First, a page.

Overall, the number of U.S. households that own guns has declined in the past few decades. In 1977, more than half reported owning a gun; today it’s less than one-third, said Josh Sugarmann, founder and director of the Violence Policy Center. On the other hand, the people who do own guns tend to have more of them.
Tom Smith, who directs a center dedicated to social science research at the University of Chicago, has studied household gun ownership for several decades. He’s found that the number of women who report personally owning a gun hasn’t changed much since 1980. The latest data, from 2010, shows that 10 percent of women report owning a firearm.
In general, women are one-fifth as likely to own a gun as men, he said.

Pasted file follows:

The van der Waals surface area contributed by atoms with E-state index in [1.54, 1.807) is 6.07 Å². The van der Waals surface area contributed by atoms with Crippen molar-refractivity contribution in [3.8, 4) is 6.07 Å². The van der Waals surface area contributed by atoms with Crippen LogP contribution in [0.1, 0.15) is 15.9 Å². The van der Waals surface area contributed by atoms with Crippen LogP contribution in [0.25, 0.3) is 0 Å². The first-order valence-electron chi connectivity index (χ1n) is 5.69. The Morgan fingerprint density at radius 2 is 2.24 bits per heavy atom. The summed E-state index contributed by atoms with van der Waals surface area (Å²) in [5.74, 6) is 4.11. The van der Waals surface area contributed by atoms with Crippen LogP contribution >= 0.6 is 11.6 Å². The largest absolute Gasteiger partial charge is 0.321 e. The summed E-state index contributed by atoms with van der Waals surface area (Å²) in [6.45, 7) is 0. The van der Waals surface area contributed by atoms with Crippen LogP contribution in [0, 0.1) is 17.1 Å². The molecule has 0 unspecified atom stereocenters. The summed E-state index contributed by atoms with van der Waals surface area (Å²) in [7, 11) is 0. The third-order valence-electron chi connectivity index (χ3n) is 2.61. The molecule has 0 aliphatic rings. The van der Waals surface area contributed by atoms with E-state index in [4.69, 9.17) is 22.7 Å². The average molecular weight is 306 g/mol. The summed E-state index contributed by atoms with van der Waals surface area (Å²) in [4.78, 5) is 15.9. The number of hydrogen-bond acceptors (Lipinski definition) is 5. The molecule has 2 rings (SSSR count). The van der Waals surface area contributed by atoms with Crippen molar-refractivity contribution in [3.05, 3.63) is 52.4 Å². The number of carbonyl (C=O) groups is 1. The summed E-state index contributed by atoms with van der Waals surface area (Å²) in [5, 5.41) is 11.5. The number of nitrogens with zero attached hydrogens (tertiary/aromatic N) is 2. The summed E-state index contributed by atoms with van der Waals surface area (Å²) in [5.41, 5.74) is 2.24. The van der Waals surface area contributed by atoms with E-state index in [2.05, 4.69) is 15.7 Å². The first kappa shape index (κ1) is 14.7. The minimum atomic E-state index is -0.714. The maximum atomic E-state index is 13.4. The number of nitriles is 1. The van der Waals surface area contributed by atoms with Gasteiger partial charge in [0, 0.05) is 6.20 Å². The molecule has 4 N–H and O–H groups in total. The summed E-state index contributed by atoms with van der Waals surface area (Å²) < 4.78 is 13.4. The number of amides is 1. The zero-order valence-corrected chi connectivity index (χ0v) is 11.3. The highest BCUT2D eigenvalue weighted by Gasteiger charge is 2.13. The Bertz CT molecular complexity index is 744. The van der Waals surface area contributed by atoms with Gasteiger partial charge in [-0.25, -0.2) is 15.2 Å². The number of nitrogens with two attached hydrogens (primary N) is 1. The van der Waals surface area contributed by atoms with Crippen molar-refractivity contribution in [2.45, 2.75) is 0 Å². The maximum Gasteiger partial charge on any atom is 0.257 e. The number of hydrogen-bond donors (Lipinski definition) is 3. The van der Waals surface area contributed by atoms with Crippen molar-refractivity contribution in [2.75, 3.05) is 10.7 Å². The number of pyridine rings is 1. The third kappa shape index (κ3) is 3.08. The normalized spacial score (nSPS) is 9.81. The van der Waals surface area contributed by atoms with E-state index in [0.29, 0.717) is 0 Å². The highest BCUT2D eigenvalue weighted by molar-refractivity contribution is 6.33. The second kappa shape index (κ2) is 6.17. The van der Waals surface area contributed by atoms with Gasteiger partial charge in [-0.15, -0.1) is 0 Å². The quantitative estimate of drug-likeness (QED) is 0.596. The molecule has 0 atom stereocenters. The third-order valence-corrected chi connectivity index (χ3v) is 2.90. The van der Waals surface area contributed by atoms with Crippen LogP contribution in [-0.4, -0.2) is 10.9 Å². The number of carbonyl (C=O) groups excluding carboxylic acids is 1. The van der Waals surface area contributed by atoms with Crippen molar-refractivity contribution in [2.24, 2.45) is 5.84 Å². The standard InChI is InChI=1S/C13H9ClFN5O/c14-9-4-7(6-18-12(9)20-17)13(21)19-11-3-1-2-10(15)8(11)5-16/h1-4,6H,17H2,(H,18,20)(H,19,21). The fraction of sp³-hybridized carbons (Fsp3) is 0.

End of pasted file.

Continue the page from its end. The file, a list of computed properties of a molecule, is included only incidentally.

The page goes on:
Another study, by researchers at the University of California at Davis, found roughly similar numbers. Based on multiple national surveys, they estimated that 7 percent to 8 percent of women and 26 percent to 30 percent of men own a handgun.
Such numbers tell only part of the story, because so many women have access to guns through other members of their household, said Mary Zeiss Stange, a women’s studies professor at Skidmore College. Even though a woman may not see the weapon as her possession, she may use it, said Stange, who has written books on women and firearms.
“The precise rate of women’s gun use, exclusively by women, is hard to gauge,” said Stange, an avid hunter.
Anecdotal evidence does suggest that more women are arming themselves. The number of women participating in target shooting increased from 3.3 million to 5.1 million between 2001 and 2011, according to the National Sporting Goods Association. The association also found an increase in women who hunt. And several gun shop owners interviewed for this story reported seeing more female customers and women enrolled in gun safety courses than in previous years.